With its "12 months and 13 festivals" in a calendar year, Bangladesh is known as a land of colourful celebrations for all of its amazing, jovial festivities. However, the country has suffered the havoc of the global pandemic of COVID-19 for the past two years just like the rest of the world, alongside all of its daily dozes of accidents, catastrophes and miseries. The country, which is known for constantly welcoming the Bengali new years with good tidings and colourful, traditional festivities throughout the decades, had to surrender to a deadly global disease named the Coronavirus, and the government had to call off the nationwide arrangements regarding the Pahela Baishakh, the very first day of the Bengali calendar year. The traditional 'Mangal Shobhajatra' (procession for wellbeing) and other festivities either got shelved or went virtual, celebrations got confined at homes due to the lockdowns, and people had to sacrifice the hope to celebrate unitedly under one roof, with extracting the positivity out of the dream that one day, the festivities will return.

Two years later, the county is once again gearing up this year for the celebration to welcome the Bengali New Year of 1429 with in-person festivities, as the present situation of COVID-19 has been much improved due to the rapid vaccination across the nation. Although the date this year has fallen in the holy month of Ramadan, cultural and social organizations are expecting that the netizens will admire the efforts and join the festivities, just like they have always done every year despite suffering the scorching heat of summer.

"For the past two years, we remained confined and home-quarantined due to the global pandemic of COVID-19, which was a devastating human-social-mental and economic catastrophe. Breaking all shackles, now the whole world is answering the call to wake up with enormous joy, thus Chhayanaut is also stepping up to welcome the Bengali New Year 1429 with its traditional festivity again at the Ramna Batamul in the capital, and this is not the first time we will be welcoming our new year in the holy month of Ramadan. Pahela Baishakh has been celebrated in Ramadan before; and this time too, the new year will be celebrated in Ramadan respecting the religious rituals. There is no conflict between culture and religion," said the legendary musicologist Sanjida Khatun, also the President of Chhayanaut, the country's oldest cultural institution which has regularly been arranging the traditional cultural festivity at the city's Ramna Park, to welcome the Bengali new year since 1967. The only exception was made in 1971 during the Liberation War of Bangladesh, before the back to back cancellation in 2020 and 2021 due to the global catastrophe of COVID-19.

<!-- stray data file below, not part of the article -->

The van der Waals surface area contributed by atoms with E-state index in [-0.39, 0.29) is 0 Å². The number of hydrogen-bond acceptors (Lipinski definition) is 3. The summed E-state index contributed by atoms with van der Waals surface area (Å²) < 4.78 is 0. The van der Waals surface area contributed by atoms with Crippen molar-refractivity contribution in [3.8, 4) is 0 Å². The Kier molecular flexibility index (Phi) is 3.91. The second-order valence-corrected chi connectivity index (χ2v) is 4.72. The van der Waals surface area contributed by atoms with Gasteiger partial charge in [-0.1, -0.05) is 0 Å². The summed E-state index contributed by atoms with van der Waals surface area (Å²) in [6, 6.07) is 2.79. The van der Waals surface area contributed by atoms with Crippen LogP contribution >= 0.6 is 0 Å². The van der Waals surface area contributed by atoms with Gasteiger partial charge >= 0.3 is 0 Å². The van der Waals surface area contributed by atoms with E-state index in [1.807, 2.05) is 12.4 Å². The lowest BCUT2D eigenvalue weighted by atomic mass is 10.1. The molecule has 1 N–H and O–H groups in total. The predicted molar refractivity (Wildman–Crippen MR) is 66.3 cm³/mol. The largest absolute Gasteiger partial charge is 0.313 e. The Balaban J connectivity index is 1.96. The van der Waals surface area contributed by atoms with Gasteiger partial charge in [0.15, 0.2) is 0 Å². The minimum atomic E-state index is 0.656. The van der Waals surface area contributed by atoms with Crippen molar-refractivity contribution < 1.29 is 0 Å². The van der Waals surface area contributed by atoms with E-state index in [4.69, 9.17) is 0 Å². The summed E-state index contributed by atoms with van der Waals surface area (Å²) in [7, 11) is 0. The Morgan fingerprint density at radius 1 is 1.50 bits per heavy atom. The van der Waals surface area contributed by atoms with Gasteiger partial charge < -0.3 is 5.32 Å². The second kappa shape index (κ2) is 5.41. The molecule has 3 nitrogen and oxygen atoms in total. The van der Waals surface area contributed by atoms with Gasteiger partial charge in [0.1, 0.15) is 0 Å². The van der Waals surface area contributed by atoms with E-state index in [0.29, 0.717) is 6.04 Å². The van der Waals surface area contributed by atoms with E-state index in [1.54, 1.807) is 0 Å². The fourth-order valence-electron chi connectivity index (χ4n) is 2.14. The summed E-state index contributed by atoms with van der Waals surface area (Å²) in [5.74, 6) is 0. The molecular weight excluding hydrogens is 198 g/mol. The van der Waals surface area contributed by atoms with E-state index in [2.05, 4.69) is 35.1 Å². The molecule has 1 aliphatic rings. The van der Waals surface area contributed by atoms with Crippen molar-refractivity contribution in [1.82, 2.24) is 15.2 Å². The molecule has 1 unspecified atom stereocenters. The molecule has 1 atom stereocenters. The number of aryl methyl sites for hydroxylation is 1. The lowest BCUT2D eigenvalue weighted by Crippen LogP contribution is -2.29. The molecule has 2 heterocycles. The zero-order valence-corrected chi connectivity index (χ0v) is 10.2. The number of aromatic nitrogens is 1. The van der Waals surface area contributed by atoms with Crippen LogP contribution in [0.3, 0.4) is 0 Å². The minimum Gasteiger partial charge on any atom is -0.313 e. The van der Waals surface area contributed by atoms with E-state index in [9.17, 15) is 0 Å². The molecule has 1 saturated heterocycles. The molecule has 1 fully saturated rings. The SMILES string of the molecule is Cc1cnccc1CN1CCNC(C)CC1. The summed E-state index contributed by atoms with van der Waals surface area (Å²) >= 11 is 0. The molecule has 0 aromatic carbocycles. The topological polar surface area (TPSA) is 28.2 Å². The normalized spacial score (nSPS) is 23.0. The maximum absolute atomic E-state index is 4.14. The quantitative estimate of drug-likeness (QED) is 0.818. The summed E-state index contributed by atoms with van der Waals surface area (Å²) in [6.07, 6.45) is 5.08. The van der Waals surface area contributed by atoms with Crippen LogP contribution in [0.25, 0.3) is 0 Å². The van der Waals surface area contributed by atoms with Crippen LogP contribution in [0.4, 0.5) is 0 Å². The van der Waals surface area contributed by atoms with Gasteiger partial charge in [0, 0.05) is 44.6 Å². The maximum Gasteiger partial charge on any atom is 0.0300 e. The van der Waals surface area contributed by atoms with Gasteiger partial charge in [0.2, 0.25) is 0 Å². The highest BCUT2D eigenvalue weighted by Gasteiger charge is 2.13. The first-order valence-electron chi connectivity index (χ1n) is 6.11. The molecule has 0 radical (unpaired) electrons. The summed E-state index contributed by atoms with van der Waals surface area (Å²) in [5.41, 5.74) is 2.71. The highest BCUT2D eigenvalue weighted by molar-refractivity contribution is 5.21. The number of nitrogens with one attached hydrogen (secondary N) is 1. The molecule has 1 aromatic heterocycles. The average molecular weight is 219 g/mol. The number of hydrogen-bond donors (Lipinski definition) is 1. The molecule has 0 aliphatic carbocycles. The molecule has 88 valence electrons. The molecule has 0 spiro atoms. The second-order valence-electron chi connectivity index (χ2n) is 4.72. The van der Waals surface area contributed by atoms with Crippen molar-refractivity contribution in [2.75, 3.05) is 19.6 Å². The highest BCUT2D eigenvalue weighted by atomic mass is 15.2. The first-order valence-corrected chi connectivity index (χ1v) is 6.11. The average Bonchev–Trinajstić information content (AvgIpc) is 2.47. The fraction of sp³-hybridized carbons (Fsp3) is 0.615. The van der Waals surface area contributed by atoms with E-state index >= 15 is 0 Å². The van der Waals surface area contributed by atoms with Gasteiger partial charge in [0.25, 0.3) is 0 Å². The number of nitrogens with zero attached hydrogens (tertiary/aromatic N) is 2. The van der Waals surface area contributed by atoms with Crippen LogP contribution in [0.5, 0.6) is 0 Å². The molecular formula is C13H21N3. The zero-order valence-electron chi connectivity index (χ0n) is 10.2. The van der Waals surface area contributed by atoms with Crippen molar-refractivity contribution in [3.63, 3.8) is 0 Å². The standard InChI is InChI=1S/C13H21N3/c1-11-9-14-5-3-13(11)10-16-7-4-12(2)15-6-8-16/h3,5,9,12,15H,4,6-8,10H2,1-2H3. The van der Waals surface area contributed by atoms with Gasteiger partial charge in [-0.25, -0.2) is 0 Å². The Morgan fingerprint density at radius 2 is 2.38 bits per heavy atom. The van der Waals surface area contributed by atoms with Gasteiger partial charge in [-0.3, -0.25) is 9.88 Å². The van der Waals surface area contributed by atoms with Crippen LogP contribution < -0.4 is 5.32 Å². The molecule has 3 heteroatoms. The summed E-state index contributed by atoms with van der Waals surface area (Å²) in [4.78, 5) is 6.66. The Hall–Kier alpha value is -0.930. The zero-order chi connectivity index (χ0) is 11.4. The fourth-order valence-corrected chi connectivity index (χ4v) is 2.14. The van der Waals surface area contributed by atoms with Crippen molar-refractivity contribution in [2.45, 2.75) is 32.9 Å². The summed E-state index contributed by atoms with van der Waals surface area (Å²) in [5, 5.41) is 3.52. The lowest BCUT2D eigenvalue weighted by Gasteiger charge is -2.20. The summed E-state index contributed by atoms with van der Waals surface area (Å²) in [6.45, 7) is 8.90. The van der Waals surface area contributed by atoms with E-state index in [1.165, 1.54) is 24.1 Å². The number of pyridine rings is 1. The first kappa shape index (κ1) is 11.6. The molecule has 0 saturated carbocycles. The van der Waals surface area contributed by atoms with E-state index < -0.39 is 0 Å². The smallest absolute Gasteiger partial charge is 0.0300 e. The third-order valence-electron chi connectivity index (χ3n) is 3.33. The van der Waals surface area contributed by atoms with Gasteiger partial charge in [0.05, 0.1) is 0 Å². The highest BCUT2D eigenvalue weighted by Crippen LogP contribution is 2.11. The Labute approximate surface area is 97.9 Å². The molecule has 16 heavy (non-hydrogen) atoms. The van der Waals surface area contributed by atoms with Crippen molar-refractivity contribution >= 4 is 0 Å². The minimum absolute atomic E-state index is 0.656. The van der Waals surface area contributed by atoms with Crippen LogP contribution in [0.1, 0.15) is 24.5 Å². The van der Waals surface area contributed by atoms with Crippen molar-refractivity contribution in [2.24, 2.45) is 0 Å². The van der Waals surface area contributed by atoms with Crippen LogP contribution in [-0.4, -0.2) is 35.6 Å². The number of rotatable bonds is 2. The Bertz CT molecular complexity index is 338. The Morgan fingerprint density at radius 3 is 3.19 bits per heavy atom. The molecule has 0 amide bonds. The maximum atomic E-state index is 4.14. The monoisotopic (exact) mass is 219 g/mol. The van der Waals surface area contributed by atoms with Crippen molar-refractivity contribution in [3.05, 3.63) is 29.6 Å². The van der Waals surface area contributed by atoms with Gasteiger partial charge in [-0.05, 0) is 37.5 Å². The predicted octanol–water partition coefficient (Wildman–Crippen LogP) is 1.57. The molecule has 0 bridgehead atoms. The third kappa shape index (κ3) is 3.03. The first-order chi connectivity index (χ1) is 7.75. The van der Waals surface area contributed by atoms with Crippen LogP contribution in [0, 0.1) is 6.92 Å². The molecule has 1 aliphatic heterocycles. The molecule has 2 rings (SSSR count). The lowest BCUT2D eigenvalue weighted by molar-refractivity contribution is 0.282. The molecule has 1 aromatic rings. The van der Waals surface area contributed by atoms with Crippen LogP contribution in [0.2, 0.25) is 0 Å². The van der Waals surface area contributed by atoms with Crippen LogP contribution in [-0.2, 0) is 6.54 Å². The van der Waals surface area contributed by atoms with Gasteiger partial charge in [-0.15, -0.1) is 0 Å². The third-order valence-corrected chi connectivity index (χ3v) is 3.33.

For the past two years, Chhayanat has hosted the celebrations online. This year, it will perform the traditional Ragalap and Baishakhi music at the Ramna Batamul from 6:30 am under the theme "Nobo Anonde Jaago". Elaborating on how the institution is presenting this year, Chhayanaut General Secretary Laisa Ahmed Lisa said, "Although about 125 artists participate in the programme every year, we have decided to reduce the number of artists this year's programme considering health guidelines."

Each year, the morning celebrations of Pahela Baishakh in the city take place by two of the major cultural institutions of the country. One is the aforementioned Chhayanaut and its early-morning traditional cultural presentation which has earned its fame as one of the grandest regular cultural celebrations in the world, and the other one is arranged by the students and teachers of Dhaka University's Faculty of Fine Arts (FFA), colloquially known as 'Charukola.' Since 1989, the DU Faculty of Fine Arts has been celebrating the traditional 'Mangal Shobhajatra,' which translates to the "March of Good Tidings." In this vibrantly meaningful procession, participants move forward with masquerades and gigantic replicas of birds, fish, animals, and other cultural elements, representing the secular identity of the Bangladeshi netizens. Now cemented as one of the most vivid and significant additions to the Bengali New Year celebration in the country, the flagship procession was inscribed on UNESCO's Representative List of Intangible Cultural Heritage of Humanity in 2016; however, it was not held in 1427 due to the same pandemic restrictions. The FFA organised a symbolic procession on its premises last year due to the ongoing lockdown during the period.